Today, our email accounts are one of the most precious digital assets that we have with us. It is almost impossible to imagine yourself functioning online without an email account these days. Which would explain why every second more than 3 million emails are sent out. And most people don’t think twice before sending out another email with the assumption that their emails are well secure and their privacy won’t be compromised. The reality is far from different.
Below, we look at some of the most significant email breaches in this century, which serves as an eye opener as to why emails aren’t as safe as you think they are.
In 2004, an AOL employee, Jason Smathers who had no authorization to access AOL’s database, gained access to it using the computerized employee identification code of another employee. He stole information from 92 million user accounts and sold them to an online marketer called Sean Dunaway for approximately $100,000. The information eventually ended up in the hands of unidentified spammers, who bombarded the stolen email addresses with millions of emails (around 7 billion unsolicited emails to be precise), with an objective to peddle herbal penile enhancements products. While the concept of cybercrime was still novel to the judicial system, the accused received a lenient punishment for his crimes. The company on the other hand had to bear a cost of $400,000 to millions of dollars.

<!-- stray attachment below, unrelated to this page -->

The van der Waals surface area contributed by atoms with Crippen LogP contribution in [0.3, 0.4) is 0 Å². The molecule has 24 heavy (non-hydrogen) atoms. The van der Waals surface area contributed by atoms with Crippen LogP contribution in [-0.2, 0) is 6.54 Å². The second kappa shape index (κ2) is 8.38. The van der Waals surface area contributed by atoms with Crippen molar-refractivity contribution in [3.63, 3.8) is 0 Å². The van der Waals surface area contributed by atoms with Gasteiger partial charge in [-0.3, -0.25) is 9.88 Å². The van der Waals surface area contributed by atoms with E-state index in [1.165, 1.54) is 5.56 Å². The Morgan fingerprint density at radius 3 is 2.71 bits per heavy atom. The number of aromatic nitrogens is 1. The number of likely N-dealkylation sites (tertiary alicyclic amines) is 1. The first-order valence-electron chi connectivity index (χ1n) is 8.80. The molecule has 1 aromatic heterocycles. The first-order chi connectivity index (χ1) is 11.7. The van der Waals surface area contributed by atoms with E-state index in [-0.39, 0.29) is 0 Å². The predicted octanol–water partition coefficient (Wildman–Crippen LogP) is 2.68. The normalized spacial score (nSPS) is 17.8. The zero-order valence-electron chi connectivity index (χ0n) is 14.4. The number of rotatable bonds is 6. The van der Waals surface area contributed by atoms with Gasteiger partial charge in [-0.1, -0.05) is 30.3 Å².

For the past couple of years, ever since it happened — Yahoo has topped the list when it comes to the largest data breaches in history. The company went public with the breach nearly 3 years after the hack took place initially in 2013, revealing that about a billion user accounts were compromised. And it took them another 10 months to reveal that it might have been 3 billion user accounts. This breach should not be confused with the one they had again in 2014, which again came to public’s attention two years later, having affected almost 500 million user accounts.